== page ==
Ethnos 7.1 (March 2006)

articles on animism

The March 2006 issue of the journal Ethnos contains four excellent and important articles on aspects of animism.

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The four articles are:

Tim Ingold, “Rethinking the Animate,
Re-Animating Thought”


Animism is often described as the imputation of life to inert objects. Such imputation is more typical of people in western societies who dream of finding life on other planets than of indigenous peoples to whom the label of animism has classically been applied. These peoples are united not in their beliefs but in a way of being that is alive and open to a world in continuous birth. In this animic ontology, beings do not propel themselves across a ready-made world but rather issue forth through a world-in-formation, along the lines of their relationships. To its inhabitants this weather-world, embracing both sky and earth, is a source of astonishment but not surprise. Re-animating the ‘western’ tradition of thought means recovering the sense of astonishment banished from official science.

Alf Hornborg, “Animism, Fetishism, and Objectivism as Strategies for Knowing (or not Knowing) the World”


Animistic or ‘relational’ ontologies encountered in non-Western (i.e. premodern) settings pose a challenge to Western (i.e. modern) knowledge production, as they violate fundamental assumptions of Cartesian science. Natural scientists who have tried seriously to incorporate subject-subject relations into their intellectual practice (e.g. Uexküll, Bateson) have inexorably been relegated to the margins. Surrounded by philosophers and sociologists of science (e.g. Latour) announcing the end of Cartesian objectivism, however, late modern or ‘post-modern’ anthropologists discussing animistic understandings of nature will be excused for taking them more seriously than their predecessors. It is incumbent on them to analytically sort out what epistemological options there are, and to ask why pre-modern, modern, and post-modern people will tend to deal with culture/nature or subject/object hybridity in such different ways. Animism, fetishism, and objectivism can be understood as alternative responses to universal semiotic anxieties about where or how to draw boundaries between persons and things.

Nurit Bird-David, “Animistic Epistemology: Why Do Some Hunter-Gatherers Not Depict Animals?”


This paper addresses the question of why certain hunter-gatherers (of the ‘immediate-return’ type in Woodburn’s terms) have little interest in visual art. Their lack of interest is striking in comparison with the elaborate traditions of painting and carving in Australia and the circumpolar North, which Ingold (2000) compares, showing that they correspond to totemic and animic ontologies respectively. The ‘immediate-return’ class of hunter-gatherers is examined in relation to Ingold’s typology, using the Nayaka of South India as a specific example. It is argued that their lack of interest in depictions corresponds to an ontology which is inseparable from their animistic epistemology (Bird-David 1999). This ontology differs from Ingold’s animic and totemic types and can be added to his scheme.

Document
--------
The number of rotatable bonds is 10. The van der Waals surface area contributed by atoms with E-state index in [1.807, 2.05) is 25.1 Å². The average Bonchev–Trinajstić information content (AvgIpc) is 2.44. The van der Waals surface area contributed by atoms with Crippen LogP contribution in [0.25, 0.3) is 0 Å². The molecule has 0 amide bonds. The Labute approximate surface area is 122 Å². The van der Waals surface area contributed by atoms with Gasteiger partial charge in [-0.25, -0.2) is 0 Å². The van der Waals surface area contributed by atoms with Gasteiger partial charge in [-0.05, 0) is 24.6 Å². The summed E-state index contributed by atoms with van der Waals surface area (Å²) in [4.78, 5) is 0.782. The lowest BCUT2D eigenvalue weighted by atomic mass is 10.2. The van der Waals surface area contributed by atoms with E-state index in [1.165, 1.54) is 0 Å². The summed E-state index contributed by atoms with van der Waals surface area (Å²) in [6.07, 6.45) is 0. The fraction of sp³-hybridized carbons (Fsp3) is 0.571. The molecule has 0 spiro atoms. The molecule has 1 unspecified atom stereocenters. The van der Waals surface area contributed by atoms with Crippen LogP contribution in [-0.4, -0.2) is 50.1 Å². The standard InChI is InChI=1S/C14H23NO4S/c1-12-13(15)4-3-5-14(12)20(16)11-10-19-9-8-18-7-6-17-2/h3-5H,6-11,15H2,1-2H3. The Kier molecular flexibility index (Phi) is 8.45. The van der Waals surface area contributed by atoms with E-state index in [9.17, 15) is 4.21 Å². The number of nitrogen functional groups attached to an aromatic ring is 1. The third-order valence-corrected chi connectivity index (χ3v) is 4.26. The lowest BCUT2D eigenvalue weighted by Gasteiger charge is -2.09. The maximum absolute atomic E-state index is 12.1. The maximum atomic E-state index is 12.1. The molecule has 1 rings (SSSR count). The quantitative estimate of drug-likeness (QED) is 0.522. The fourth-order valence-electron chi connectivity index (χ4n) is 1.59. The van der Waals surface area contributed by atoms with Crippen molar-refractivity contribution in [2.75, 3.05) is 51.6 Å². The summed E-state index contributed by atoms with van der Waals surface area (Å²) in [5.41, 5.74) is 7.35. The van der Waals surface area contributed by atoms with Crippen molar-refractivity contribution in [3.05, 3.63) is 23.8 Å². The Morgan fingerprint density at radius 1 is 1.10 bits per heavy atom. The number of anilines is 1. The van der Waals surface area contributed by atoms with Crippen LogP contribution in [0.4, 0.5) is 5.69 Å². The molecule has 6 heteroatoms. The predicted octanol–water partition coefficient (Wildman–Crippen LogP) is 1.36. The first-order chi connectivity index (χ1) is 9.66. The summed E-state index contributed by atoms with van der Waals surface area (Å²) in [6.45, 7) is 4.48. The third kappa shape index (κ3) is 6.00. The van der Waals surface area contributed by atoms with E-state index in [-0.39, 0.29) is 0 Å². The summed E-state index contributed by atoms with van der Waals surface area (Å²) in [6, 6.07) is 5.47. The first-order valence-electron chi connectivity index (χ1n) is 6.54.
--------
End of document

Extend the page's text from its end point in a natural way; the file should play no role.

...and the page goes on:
Colin Scott, “Spirit and Practical Knowledge in the Person of the Bear among Wemindji Cree Hunters”


The multi-vocality of the black bear as a category in Cree hunting entails a melding of practical-empirical rationality with ethical and ‘spiritual’ understandings. On one level of attention in the hunter’s world, the bear functions as a postulate in indigenous scientific ecology. It does so by assimilating the consequences of both efficiency and restraint in hunting, as hunters strive to maintain good relationships with others in the world (summarized and abstracted in the bear). At the same time, reflection on these issues via the bear as a spiritual ‘alter-’ endows hunters with profound senses of identity, value and personal meaning, so that action in the world is at once practical, social, ethical, and self-motivated. This outcome is a combination of cultural learning and life experience. As the weft of experience entwines the warp of culturally available categories, narrative is the weaver.



I'm tempted to pick out a couple of favourite / important / provocative sentences from each article ... but I'm resisting reviewing each article. They're all good, especially in the sense that they all require and reward further thinking (and other responses).

Finally, for now, thanks to Rebecca Vickerstaff and Kate Arthur (Taylor and Francis) for sending me a copy of this issue. I'll be making much more use of it in my future writing and citing!


last updated 18 June 2006




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